Excellence in Education and Mentorship

An RN who contributes to nursing’s body of knowledge through formal nursing education, skills training or continuing education, or who guides, supports or infl uences nurses’ career development in meaningful, measurable ways through the art of professional nursing.

Kathleen Atwell, MSN, RN-BC

Education Coordinator, Education Department

Texas Health Huguley Hospital-Fort Worth South Burleson

Excellence in

Executive Leadership

An RN who is well-known and respected as a visionary, innovative leader and change agent; who moves the profession forward through work in patient care administration, education or research; or strengthens the profession through other professional activities, endeavors or contributions.

Pamela Dotson, MBA, RN, NEA-BC

Senior Vice President, Patient Care Services/ CNO

St. Jude Children’s Research Hospital

Memphis, Tenn.

The new six-story tower that Atwell enters each day reminds her of a recent, signifi cant professional accomplishment.

Atwell worked with education, clinical informatics and inpatient units’ staff , assessing needs and assisted in creating a six-week-long training period before they moved to a new tower within the facility, which opened in August.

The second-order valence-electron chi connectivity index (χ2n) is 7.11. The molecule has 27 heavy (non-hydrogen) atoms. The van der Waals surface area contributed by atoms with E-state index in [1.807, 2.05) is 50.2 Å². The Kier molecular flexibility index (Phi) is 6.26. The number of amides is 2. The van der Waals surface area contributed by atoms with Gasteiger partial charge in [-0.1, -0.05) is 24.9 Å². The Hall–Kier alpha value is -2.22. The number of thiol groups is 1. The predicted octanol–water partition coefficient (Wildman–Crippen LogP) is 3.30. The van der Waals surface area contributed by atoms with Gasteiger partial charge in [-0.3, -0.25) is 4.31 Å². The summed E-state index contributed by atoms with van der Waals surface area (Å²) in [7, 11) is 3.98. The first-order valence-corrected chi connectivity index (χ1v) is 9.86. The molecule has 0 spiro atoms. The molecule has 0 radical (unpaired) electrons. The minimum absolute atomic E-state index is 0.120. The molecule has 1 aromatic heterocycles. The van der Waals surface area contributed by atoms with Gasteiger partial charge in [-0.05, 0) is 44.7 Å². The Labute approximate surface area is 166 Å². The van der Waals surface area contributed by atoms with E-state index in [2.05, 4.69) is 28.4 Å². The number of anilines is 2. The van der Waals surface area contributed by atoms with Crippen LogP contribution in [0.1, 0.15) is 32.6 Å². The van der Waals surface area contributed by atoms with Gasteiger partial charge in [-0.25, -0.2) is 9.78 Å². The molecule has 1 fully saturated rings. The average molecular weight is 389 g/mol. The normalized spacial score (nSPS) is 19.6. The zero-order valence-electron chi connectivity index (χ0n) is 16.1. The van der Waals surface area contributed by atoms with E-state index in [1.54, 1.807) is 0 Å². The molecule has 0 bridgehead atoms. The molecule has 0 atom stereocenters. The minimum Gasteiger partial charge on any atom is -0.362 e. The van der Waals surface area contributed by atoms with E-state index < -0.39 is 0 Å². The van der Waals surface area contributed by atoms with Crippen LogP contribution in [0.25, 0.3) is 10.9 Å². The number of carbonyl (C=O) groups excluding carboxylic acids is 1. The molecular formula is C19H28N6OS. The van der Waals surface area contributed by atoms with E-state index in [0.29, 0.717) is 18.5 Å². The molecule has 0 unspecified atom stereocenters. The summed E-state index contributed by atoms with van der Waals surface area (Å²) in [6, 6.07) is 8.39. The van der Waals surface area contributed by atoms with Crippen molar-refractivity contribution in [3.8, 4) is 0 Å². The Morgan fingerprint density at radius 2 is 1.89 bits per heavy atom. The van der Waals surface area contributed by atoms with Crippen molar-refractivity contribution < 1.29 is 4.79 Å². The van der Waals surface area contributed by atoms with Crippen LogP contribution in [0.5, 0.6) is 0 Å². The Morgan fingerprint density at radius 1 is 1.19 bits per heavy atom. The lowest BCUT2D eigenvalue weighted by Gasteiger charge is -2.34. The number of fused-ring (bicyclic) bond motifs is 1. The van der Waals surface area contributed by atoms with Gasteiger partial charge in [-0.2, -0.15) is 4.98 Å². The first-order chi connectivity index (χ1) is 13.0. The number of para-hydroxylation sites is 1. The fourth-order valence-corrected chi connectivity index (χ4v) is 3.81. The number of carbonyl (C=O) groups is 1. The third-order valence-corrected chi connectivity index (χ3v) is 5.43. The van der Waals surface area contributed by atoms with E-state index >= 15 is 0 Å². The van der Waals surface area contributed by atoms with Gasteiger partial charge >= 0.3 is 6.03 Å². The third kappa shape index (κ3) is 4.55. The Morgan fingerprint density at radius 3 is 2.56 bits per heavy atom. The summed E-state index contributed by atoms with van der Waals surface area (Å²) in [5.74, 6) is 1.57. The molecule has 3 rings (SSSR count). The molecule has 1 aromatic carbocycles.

“The cohesiveness of the groups involved in working together to accomplish this despite hiccups, at times, was awesome,” Atwell said.

Her path to her education started when she was a clinical nurse specialist in cardiovascular and critical care. “Functioning in that role for several years had the most direct impact on my professional journey,” she said. “The opportunities to lead, mentor, practice and educate were endless. To me it was an exhilarating experience and a springboard for advancing my own knowledge and skill base.”

Atwell added serving as adjunct faculty in local universities to provide guidance and direction for other aspiring nurses in graduate school also has helped her grow professionally. “If one searches for them, opportunities in the profession are endless,” she said.

14 Visit us at • 2016

Dotson, who said she was “speechless” when she heard she was a GEM winner, considers her role to promote and support staff nurses.

“In healthcare, there are plenty of barriers to practicing nursing the way we know it should be done,” she said. “But tackling barriers and solving problems are what nurses do best.” This underscores what Dotson sees as one of her most notable contributions to nursing: the recognition her staff received last year when achieving Magnet status.

Dotson also takes great pride in witnessing her nurses’ eff orts to advance their practice. “Seeing nurses seeking evidence to improve outcomes for their patients is so rewarding to me as a leader,” she said.

To aspiring leaders, she advised, “Focus on what makes you passionate about nursing and don’t lose sight of it. We need strong, committed leaders who are passionate and driven to tackle those barriers so the bedside nurse can provide the best care their patients deserve. If you fi nd yourself getting discouraged, don’t leave nursing. Find another area where you can renew the passion within yourself.”

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